The Optimal Income Taxation of Couples

Authors

  • Henrik Jacobsen Kleven,

    1. Dept. of Economics, London School of Economics, Houghton Street, London WC2A 2AE, U.K. and Economic Policy Research Unit, Dept. of Economics, University of Copenhagen, Copenhagen, Denmark and Centre for Economic Policy Research, London, U.K.; h.j.kleven@lse.ac.uk
    Search for more papers by this author
  • Claus Thustrup Kreiner,

    1. Dept. of Economics, University of Copenhagen, Studiestraede 6, # 1455 Copenhagen, Denmark and Economic Policy Research Unit, Dept. of Economics, University of Copenhagen, Copenhagen, Denmark and CESifo, Munich, Germany
    Search for more papers by this author
  • Emmanuel Saez

    1. Dept. of Economics, University of California–Berkeley, 549 Evans Hall 3880, Berkeley, CA 94720, U.S.A. and NBER; saez@econ.berkeley.edu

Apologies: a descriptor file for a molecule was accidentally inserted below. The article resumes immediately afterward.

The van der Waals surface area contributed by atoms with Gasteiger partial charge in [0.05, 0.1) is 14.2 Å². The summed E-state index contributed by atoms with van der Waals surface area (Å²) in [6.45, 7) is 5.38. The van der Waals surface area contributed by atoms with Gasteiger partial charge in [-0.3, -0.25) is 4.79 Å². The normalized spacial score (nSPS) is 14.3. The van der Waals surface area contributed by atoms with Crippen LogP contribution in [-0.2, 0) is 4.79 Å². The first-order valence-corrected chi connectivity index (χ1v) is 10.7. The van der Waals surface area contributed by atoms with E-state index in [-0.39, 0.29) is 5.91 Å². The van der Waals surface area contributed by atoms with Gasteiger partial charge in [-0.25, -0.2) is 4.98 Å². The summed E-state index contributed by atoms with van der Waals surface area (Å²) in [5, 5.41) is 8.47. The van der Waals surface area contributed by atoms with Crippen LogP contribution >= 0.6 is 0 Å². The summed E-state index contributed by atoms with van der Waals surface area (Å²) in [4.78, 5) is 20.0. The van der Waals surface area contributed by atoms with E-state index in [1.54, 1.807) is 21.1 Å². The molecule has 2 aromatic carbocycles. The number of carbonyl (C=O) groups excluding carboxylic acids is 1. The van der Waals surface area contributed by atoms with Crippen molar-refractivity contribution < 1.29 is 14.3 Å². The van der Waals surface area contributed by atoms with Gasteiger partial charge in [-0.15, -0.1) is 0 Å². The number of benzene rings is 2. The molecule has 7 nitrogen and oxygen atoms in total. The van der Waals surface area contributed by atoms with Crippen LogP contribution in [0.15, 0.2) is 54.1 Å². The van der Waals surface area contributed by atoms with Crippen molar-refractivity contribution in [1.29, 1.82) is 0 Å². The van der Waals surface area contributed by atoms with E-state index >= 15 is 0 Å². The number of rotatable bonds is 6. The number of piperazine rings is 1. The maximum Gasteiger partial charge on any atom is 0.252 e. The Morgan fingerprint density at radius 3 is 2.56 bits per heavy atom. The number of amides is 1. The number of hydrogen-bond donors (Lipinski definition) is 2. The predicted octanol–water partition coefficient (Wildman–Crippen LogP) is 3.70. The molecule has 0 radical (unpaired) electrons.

Search for more papers by this author
    • We thank the co-editor, Mark Armstrong, Richard Blundell, Mike Brewer, Raj Chetty, Steven Durlauf, Nada Eissa, Kenneth Judd, Botond Koszegi, Etienne Lehmann, Randall Mariger, Jean-Charles Rochet, Andrew Shephard, four anonymous referees, and numerous seminar and conference participants for very helpful comments and discussions. Financial support from NSF Grant SES-0134946 and an Economic Policy Research Network (EPRN) Grant is gratefully acknowledged.


Abstract

This paper analyzes the general nonlinear optimal income tax for couples, a multidimensional screening problem. Each couple consists of a primary earner who always participates in the labor market, but makes an hours-of-work choice, and a secondary earner who chooses whether or not to work. If second-earner participation is a signal of the couple being better (worse) off, we prove that optimal tax schemes display a positive tax (subsidy) on secondary earnings and that the tax (subsidy) on secondary earnings decreases with primary earnings and converges to zero asymptotically. We present calibrated microsimulations for the United Kingdom showing that decreasing tax rates on secondary earnings is quantitatively significant and consistent with actual income tax and transfer programs.

Ancillary